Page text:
Would James Madison, for example, agree with some current interpretations of the Fourth Amendment, which hold that old-fashioned letters stored in a dresser drawer enjoy stronger legal protection against search and seizure than an e-mail stored on the Web or a private post left for a friend on Facebook?
In a world where every computer is connected, where it doesn’t matter whether your e-mail is on the hard drive in your bedroom or a server half a world away, where your critical company documents can be viewed from anywhere, where would the Founding Fathers draw the line for law enforcement? The “cloud,” already well formed with Hotmail and Google docs, is a potential treasure trove for police investigators. But how can we make sure the cloud doesn’t rain all over Americans’ Fourth Amendment rights to avoid unfair searches?
I have been reading recently about the “Lean Startup” concept, which is funny since I have been working with and been part of more than a few without knowing there is a nifty catch phrase for them. So now I am all up on the lingo and hash tag #leanstartup I can speak on it. Today is the perfect time to take a gamble and dive into a lean startup. Being that there are so many free tools and services you can use along with very inexpensive solutions to infrastructure that were not available even a few years ago. By using the power of Open Source software, free online services, and cloud computing one can build a scalable and very cost effective lean startup.
Let’s first look at your new companies hosting and servers. being that you are lean you may most likely be working from home. So let’s look at hosting and services you will need in order to host some of the Open Source applications will will talk about in a moment. In my experience the basic things you need to get going in terms of setting up shop are the basics:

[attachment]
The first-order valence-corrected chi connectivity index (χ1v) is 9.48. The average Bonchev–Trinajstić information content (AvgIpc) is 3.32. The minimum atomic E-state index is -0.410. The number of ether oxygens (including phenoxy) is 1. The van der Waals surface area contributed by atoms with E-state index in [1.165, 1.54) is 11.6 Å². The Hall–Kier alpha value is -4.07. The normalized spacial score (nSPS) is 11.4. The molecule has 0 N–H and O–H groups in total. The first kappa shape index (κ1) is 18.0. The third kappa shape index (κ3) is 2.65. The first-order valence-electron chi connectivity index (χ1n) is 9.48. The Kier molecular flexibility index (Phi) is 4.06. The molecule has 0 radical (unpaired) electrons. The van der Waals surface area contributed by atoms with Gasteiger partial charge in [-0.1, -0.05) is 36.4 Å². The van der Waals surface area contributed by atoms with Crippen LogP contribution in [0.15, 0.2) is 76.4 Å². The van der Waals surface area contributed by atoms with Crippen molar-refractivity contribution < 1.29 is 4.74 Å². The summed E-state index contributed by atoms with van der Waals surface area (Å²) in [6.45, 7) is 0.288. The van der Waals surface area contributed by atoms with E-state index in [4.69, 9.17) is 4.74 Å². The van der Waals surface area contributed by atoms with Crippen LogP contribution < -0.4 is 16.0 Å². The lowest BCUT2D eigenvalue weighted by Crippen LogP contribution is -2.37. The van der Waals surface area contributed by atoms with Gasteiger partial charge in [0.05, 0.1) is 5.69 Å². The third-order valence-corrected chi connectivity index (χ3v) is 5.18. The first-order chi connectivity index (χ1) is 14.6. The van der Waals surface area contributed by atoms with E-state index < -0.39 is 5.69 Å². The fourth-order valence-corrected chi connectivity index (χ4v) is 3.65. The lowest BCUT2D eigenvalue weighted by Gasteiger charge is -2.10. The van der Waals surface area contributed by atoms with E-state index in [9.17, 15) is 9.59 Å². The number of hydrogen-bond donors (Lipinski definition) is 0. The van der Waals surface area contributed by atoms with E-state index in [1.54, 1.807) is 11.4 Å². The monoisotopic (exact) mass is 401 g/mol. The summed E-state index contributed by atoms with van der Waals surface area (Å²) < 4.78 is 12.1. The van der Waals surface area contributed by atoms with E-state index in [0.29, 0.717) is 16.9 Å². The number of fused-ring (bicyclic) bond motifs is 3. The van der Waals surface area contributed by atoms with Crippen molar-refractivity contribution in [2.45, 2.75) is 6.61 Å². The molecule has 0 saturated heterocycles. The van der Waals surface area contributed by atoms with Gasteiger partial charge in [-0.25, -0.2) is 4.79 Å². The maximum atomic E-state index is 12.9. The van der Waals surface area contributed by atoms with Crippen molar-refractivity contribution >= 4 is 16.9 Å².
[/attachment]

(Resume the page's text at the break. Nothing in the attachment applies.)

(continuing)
Since I have been using Scalr to manage my Amazon Web Services farms I have been wanting more monitoring in terms of statistical information on services, traffic, disk usage, and uptime to name a few. Scalr has built in means of basic event notifications such as host up, host down, etc. Along with providing very basic load statistic via RRDtool. In the past I have always used Zabbix for most projects I have worked on so I wanted to be able to use it with Scalr. I am still testing the setup I am going to speak of so please keep that in mind. This is NOT a howto, but more of a brainstorming of how I plan on getting Zabbix integrated into my Scalr setup. In the Zabbix documentation (PDF) there are a few ways to use the auto-discovery that they cover (page 173). You can have Zabbix monitor a block of IPs to find new Zabbix Agents running for example. So here is what I will have my Zabbix Server do:
Look for new Zabbix Agents on my AWS internal IP range.
If the system.uname contains “Scalr” it will add to Scalr server group
Server must be up for 30+ minutes
There will be other stipulations in order to get the server added to Zabbix. I will have system templates for each of my Scalr AMI roles. Once the server is added to Zabbix it will add them to to their respective groups and monitor for items and triggers listed in the system template. There will also be a rule to remove old instances after 24 hours from Zabbix after receiving the host down trigger. This way I will not have a bunch of old instances that were once monitored still cluttering Zabbix database. If you happen to also have Windows AWS instances you can add a rule to monitor these as well. The AMI just needs to have the Zabbix Windows Agent installed.